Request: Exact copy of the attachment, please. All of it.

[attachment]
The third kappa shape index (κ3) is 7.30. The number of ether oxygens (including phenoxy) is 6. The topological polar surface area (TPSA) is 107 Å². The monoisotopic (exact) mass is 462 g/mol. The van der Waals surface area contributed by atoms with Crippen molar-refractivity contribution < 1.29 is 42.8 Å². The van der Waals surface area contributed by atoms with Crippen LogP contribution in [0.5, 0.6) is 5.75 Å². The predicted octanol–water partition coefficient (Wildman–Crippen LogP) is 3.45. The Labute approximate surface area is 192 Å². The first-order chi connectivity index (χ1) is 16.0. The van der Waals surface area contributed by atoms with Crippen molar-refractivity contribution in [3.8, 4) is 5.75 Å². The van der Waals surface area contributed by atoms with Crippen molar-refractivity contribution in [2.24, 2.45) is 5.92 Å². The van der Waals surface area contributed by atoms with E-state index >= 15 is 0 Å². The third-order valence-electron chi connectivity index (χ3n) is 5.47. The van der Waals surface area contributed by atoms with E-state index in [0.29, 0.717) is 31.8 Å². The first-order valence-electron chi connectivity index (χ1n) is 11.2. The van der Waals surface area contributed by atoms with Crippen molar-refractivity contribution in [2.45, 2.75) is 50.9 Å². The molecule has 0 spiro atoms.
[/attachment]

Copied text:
The third kappa shape index (κ3) is 7.30. The number of ether oxygens (including phenoxy) is 6. The topological polar surface area (TPSA) is 107 Å². The monoisotopic (exact) mass is 462 g/mol. The van der Waals surface area contributed by atoms with Crippen molar-refractivity contribution < 1.29 is 42.8 Å². The van der Waals surface area contributed by atoms with Crippen LogP contribution in [0.5, 0.6) is 5.75 Å². The predicted octanol–water partition coefficient (Wildman–Crippen LogP) is 3.45. The Labute approximate surface area is 192 Å². The first-order chi connectivity index (χ1) is 16.0. The van der Waals surface area contributed by atoms with Crippen molar-refractivity contribution in [3.8, 4) is 5.75 Å². The van der Waals surface area contributed by atoms with Crippen molar-refractivity contribution in [2.24, 2.45) is 5.92 Å². The van der Waals surface area contributed by atoms with E-state index >= 15 is 0 Å². The third-order valence-electron chi connectivity index (χ3n) is 5.47. The van der Waals surface area contributed by atoms with E-state index in [0.29, 0.717) is 31.8 Å². The first-order valence-electron chi connectivity index (χ1n) is 11.2. The van der Waals surface area contributed by atoms with Crippen molar-refractivity contribution in [2.45, 2.75) is 50.9 Å². The molecule has 0 spiro atoms.